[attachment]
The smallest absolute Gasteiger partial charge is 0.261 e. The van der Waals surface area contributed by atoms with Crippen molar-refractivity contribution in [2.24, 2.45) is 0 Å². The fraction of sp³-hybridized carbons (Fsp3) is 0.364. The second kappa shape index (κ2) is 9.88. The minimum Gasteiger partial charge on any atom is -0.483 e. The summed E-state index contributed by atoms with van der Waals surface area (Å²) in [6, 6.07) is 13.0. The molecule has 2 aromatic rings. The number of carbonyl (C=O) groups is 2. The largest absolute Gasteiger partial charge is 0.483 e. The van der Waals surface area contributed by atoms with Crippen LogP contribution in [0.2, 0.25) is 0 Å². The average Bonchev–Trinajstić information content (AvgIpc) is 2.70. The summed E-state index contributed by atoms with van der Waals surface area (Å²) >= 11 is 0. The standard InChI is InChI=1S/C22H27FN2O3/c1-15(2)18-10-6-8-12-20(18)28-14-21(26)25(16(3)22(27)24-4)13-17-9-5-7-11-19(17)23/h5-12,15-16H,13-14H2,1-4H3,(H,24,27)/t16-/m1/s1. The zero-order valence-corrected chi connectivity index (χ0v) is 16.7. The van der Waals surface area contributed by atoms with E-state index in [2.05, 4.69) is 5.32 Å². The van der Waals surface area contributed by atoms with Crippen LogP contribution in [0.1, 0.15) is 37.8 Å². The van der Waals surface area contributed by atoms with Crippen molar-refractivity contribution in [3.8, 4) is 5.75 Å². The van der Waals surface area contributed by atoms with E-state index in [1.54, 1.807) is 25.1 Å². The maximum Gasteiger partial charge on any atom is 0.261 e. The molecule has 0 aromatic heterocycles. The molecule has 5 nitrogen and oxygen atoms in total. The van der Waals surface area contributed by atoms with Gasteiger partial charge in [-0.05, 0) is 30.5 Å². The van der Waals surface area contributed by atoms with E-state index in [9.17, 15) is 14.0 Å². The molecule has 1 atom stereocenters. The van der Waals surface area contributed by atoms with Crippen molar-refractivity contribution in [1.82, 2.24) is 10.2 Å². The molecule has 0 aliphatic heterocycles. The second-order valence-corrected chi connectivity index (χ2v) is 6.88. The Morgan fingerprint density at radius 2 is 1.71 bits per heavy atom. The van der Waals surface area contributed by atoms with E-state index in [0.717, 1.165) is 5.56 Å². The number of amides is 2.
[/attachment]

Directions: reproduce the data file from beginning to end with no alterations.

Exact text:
The smallest absolute Gasteiger partial charge is 0.261 e. The van der Waals surface area contributed by atoms with Crippen molar-refractivity contribution in [2.24, 2.45) is 0 Å². The fraction of sp³-hybridized carbons (Fsp3) is 0.364. The second kappa shape index (κ2) is 9.88. The minimum Gasteiger partial charge on any atom is -0.483 e. The summed E-state index contributed by atoms with van der Waals surface area (Å²) in [6, 6.07) is 13.0. The molecule has 2 aromatic rings. The number of carbonyl (C=O) groups is 2. The largest absolute Gasteiger partial charge is 0.483 e. The van der Waals surface area contributed by atoms with Crippen LogP contribution in [0.2, 0.25) is 0 Å². The average Bonchev–Trinajstić information content (AvgIpc) is 2.70. The summed E-state index contributed by atoms with van der Waals surface area (Å²) >= 11 is 0. The standard InChI is InChI=1S/C22H27FN2O3/c1-15(2)18-10-6-8-12-20(18)28-14-21(26)25(16(3)22(27)24-4)13-17-9-5-7-11-19(17)23/h5-12,15-16H,13-14H2,1-4H3,(H,24,27)/t16-/m1/s1. The zero-order valence-corrected chi connectivity index (χ0v) is 16.7. The van der Waals surface area contributed by atoms with E-state index in [2.05, 4.69) is 5.32 Å². The van der Waals surface area contributed by atoms with Crippen LogP contribution in [0.1, 0.15) is 37.8 Å². The van der Waals surface area contributed by atoms with Crippen molar-refractivity contribution in [3.8, 4) is 5.75 Å². The van der Waals surface area contributed by atoms with E-state index in [1.54, 1.807) is 25.1 Å². The maximum Gasteiger partial charge on any atom is 0.261 e. The molecule has 0 aromatic heterocycles. The molecule has 5 nitrogen and oxygen atoms in total. The van der Waals surface area contributed by atoms with Gasteiger partial charge in [-0.05, 0) is 30.5 Å². The van der Waals surface area contributed by atoms with E-state index in [9.17, 15) is 14.0 Å². The molecule has 1 atom stereocenters. The van der Waals surface area contributed by atoms with Crippen molar-refractivity contribution in [1.82, 2.24) is 10.2 Å². The molecule has 0 aliphatic heterocycles. The second-order valence-corrected chi connectivity index (χ2v) is 6.88. The Morgan fingerprint density at radius 2 is 1.71 bits per heavy atom. The van der Waals surface area contributed by atoms with E-state index in [0.717, 1.165) is 5.56 Å². The number of amides is 2.